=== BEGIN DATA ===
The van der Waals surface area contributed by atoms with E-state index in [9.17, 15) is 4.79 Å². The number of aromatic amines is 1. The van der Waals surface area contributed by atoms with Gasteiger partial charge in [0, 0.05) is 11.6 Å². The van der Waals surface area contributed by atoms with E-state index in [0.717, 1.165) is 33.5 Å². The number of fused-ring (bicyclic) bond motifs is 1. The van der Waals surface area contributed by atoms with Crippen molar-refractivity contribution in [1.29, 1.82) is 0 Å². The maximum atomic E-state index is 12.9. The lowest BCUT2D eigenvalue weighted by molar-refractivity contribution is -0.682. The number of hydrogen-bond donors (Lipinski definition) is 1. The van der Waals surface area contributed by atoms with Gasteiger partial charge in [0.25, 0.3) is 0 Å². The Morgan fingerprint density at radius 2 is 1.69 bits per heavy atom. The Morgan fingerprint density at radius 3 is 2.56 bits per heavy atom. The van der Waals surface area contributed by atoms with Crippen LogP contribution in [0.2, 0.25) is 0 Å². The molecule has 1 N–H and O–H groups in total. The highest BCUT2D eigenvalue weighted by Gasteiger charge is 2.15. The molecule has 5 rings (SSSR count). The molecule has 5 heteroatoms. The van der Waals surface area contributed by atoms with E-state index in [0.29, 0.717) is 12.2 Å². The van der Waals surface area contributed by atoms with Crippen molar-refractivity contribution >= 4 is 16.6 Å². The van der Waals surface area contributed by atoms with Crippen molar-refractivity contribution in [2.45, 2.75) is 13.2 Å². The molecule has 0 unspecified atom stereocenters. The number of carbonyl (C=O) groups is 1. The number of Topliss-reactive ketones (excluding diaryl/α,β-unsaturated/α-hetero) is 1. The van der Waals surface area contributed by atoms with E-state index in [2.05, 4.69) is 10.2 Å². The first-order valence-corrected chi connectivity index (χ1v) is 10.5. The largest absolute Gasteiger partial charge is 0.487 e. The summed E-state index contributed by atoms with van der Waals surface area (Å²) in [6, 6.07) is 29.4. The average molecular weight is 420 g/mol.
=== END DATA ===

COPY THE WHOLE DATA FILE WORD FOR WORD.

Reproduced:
The van der Waals surface area contributed by atoms with E-state index in [9.17, 15) is 4.79 Å². The number of aromatic amines is 1. The van der Waals surface area contributed by atoms with Gasteiger partial charge in [0, 0.05) is 11.6 Å². The van der Waals surface area contributed by atoms with E-state index in [0.717, 1.165) is 33.5 Å². The number of fused-ring (bicyclic) bond motifs is 1. The van der Waals surface area contributed by atoms with Crippen molar-refractivity contribution in [1.29, 1.82) is 0 Å². The maximum atomic E-state index is 12.9. The lowest BCUT2D eigenvalue weighted by molar-refractivity contribution is -0.682. The number of hydrogen-bond donors (Lipinski definition) is 1. The van der Waals surface area contributed by atoms with Gasteiger partial charge in [0.25, 0.3) is 0 Å². The Morgan fingerprint density at radius 2 is 1.69 bits per heavy atom. The Morgan fingerprint density at radius 3 is 2.56 bits per heavy atom. The van der Waals surface area contributed by atoms with Crippen LogP contribution in [0.2, 0.25) is 0 Å². The molecule has 1 N–H and O–H groups in total. The highest BCUT2D eigenvalue weighted by Gasteiger charge is 2.15. The molecule has 5 rings (SSSR count). The molecule has 5 heteroatoms. The van der Waals surface area contributed by atoms with E-state index in [0.29, 0.717) is 12.2 Å². The van der Waals surface area contributed by atoms with Crippen molar-refractivity contribution >= 4 is 16.6 Å². The van der Waals surface area contributed by atoms with Crippen molar-refractivity contribution in [2.45, 2.75) is 13.2 Å². The molecule has 0 unspecified atom stereocenters. The number of carbonyl (C=O) groups is 1. The number of Topliss-reactive ketones (excluding diaryl/α,β-unsaturated/α-hetero) is 1. The van der Waals surface area contributed by atoms with E-state index in [2.05, 4.69) is 10.2 Å². The first-order valence-corrected chi connectivity index (χ1v) is 10.5. The largest absolute Gasteiger partial charge is 0.487 e. The summed E-state index contributed by atoms with van der Waals surface area (Å²) in [6, 6.07) is 29.4. The average molecular weight is 420 g/mol.